[ RadSafe ] Re: depleted uranium cherry & battle

Dlind49 at aol.com Dlind49 at aol.com
Thu Mar 30 17:31:57 CST 2006

In a message dated 3/30/06 2:28:58 PM Central Standard Time, 
stanford at stanforddosimetry.com writes:
I just found out that the Army JAG has formally established that the Army,
in accordance with Geneva Conventions and historic precedence, is not
responsible for battlefield cleanup in foreign lands. 
U.S. Army Regulation 700-48 mandates thorough environmental remediation with 
the maximium permissible dose rates specified in U.S. Army Technical Bulletin 
TB 9-1300-278 but DOD/DA/ NATO folks simply refuse to do so. Army regulation 
700-48 also mandates medical care as do numerous orders. JAG does not have 
authority to suspend compliance with Army Regulations.  As to Colonel Bob Cherry 
he was never involved and although by direct assignment as the Army's radiation 
safety officer he was responsible for ensuring medical care was provided to 
all casualties and environmental remediation was  completed he did not ensure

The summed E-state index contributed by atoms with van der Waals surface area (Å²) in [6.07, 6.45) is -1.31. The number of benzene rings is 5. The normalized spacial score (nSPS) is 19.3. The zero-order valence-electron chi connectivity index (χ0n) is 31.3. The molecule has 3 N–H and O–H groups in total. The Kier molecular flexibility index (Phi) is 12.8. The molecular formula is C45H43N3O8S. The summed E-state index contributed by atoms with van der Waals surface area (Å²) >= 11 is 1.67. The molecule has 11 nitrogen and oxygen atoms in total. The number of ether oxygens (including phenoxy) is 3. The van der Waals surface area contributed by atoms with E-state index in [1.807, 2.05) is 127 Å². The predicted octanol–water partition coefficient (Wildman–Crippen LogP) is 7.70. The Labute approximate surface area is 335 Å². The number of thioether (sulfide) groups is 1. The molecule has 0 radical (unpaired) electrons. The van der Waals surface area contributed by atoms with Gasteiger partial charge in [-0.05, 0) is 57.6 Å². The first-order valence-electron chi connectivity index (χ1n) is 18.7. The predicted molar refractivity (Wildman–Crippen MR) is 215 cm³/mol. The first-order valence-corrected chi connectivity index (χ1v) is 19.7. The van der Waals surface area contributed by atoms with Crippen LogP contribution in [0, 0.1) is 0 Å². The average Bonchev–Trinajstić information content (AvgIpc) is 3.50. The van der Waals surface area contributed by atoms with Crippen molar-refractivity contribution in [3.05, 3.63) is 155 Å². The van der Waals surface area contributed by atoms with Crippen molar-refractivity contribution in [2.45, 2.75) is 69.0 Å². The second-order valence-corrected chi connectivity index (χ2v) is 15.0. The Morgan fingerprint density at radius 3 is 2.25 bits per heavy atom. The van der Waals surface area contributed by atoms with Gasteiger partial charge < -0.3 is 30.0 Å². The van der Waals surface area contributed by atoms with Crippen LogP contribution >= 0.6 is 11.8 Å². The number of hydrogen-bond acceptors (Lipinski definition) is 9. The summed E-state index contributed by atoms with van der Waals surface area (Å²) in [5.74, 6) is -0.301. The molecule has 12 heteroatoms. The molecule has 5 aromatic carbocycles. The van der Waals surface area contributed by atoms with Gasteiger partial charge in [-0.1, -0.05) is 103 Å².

these mandatory required actions were completed.

Obviously, despite numerous requests the RADSAF network participants simply 
refuse to endorse that already mandatory medical care for all DU casualties and 
already mandatory environmental remediation.

I also find it very interrsting that none of persons who are now nay sayers 
were ever involved in actual DU incident clean up, providing medical care, or 
the DU project when did I/ we the field research.  Bob Cherry and friends are 
still complying with the infamous March 1991 Los Alamos memorandum issued by 
LTC Ziehmn, USMC,  directing all DOD officials, officers, NCO's, enlisted, and 
civilians to ensure uranium munitions use while avoiding all liability for 
known adverse health and environmental effects.  


Depleted Uranium Situation Requires Action
By President Bush and Prime Minister Blair 
Dr. Doug Rokke, Ph.D.
former Director, U.S. Army Depleted Uranium project
January 6, 2006

While U.S. and British military personnel continue using illegal uranium 
munitions- America's and England's own "dirty bombs" U.S. Army, U.S. Department 
of Energy, and U.S. Department of Defense officials continue to deny that 
there are any adverse health and environmental effects as a consequence of the 
manufacture, testing, and/or use of uranium munitions  to avoid liability for 
the willful and illegal dispersal of a radioactive toxic material - depleted 
uranium. They arrogantly refuse to comply with their own regulations, orders, and